Following the success of the talk I gave alongside Catherine Chapman at the ‘Blinding Pleasures’ exhibition in London last year, the show’s curator Filippo Lorenzin invited me to provide some comments for an article he was writing for Vice’s ‘Motherboard’ website in Italy.
Your can read the whole thing here (in Italian), but for anyone who isn’t linguistically proficient, my comments are below (courtesy of Google Translate).
What can we do, moreover, when someone uses our digital masks for unwanted purposes? Current copyright laws do not seem to be in step with the times. “In the UK, what are generally understood as image rights are not protected as such,” comments UK lawyer Kevin Poulter, an expert on digital culture issues.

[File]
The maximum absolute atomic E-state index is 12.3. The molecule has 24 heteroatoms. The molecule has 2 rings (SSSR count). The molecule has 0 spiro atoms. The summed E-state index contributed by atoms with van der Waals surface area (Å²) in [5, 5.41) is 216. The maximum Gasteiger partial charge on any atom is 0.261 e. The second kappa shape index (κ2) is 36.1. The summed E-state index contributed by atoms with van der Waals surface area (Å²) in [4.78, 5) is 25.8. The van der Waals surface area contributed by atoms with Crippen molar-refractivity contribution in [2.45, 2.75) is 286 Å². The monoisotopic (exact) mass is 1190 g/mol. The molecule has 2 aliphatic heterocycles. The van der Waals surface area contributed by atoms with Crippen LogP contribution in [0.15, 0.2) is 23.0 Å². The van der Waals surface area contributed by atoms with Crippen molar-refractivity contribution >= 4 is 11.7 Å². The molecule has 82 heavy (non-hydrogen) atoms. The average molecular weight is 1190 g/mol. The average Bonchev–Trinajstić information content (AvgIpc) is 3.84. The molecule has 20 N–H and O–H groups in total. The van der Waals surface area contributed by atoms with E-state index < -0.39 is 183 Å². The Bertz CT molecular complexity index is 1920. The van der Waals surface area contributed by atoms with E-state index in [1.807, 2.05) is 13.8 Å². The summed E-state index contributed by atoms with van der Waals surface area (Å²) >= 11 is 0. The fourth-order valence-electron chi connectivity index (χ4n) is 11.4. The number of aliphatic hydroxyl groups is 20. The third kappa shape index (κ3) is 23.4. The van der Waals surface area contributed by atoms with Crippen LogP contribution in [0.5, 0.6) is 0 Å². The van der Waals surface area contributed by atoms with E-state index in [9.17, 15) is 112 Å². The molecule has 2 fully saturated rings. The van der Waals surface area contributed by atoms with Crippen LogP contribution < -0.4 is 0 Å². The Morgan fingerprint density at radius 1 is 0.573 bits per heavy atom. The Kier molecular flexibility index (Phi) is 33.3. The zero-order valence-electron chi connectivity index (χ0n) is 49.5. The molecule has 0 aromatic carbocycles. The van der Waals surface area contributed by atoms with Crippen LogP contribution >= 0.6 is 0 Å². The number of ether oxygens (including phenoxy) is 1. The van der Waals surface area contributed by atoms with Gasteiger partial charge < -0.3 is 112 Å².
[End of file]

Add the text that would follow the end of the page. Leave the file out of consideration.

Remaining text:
“Anyone who tries to control their image and use must rely on some other cause of action, such as a contract, a breach of trust or a copyright.” In the last months of 2017, a video on SendVids appeared in which the face of actress Gal Godot has been applied to images taken from a porn film – a hybrid that, although not completely believable, demonstrates how simple it is to create such material. “If the images of a person are used in something like pornography, there is a risk that the content can bring defamation,” continues Poulter. “In this case, any financial request from the injured party will be based on damages. If it can not be shown that there has been economic damage, there is a possibility that we can not do much about it.”